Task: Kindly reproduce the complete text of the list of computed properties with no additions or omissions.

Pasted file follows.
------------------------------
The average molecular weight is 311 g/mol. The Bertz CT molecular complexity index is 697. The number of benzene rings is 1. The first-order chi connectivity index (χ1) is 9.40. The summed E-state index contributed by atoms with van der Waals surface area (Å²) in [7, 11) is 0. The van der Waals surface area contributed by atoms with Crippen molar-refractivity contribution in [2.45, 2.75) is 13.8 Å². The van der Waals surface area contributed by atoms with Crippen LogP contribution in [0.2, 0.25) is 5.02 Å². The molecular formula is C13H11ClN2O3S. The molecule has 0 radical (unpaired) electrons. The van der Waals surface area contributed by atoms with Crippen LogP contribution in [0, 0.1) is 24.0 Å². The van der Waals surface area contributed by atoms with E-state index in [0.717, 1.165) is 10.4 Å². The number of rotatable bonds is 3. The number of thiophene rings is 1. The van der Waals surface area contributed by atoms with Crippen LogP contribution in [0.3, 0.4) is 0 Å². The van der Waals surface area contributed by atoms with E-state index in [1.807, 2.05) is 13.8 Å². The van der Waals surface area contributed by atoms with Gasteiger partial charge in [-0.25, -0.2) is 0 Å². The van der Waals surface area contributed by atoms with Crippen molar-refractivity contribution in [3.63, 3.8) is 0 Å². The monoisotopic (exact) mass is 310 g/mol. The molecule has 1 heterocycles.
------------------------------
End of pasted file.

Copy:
The average molecular weight is 311 g/mol. The Bertz CT molecular complexity index is 697. The number of benzene rings is 1. The first-order chi connectivity index (χ1) is 9.40. The summed E-state index contributed by atoms with van der Waals surface area (Å²) in [7, 11) is 0. The van der Waals surface area contributed by atoms with Crippen molar-refractivity contribution in [2.45, 2.75) is 13.8 Å². The van der Waals surface area contributed by atoms with Crippen LogP contribution in [0.2, 0.25) is 5.02 Å². The molecular formula is C13H11ClN2O3S. The molecule has 0 radical (unpaired) electrons. The van der Waals surface area contributed by atoms with Crippen LogP contribution in [0, 0.1) is 24.0 Å². The van der Waals surface area contributed by atoms with E-state index in [0.717, 1.165) is 10.4 Å². The number of rotatable bonds is 3. The number of thiophene rings is 1. The van der Waals surface area contributed by atoms with Crippen LogP contribution in [0.3, 0.4) is 0 Å². The van der Waals surface area contributed by atoms with E-state index in [1.807, 2.05) is 13.8 Å². The van der Waals surface area contributed by atoms with Gasteiger partial charge in [-0.25, -0.2) is 0 Å². The van der Waals surface area contributed by atoms with Crippen molar-refractivity contribution in [3.63, 3.8) is 0 Å². The monoisotopic (exact) mass is 310 g/mol. The molecule has 1 heterocycles.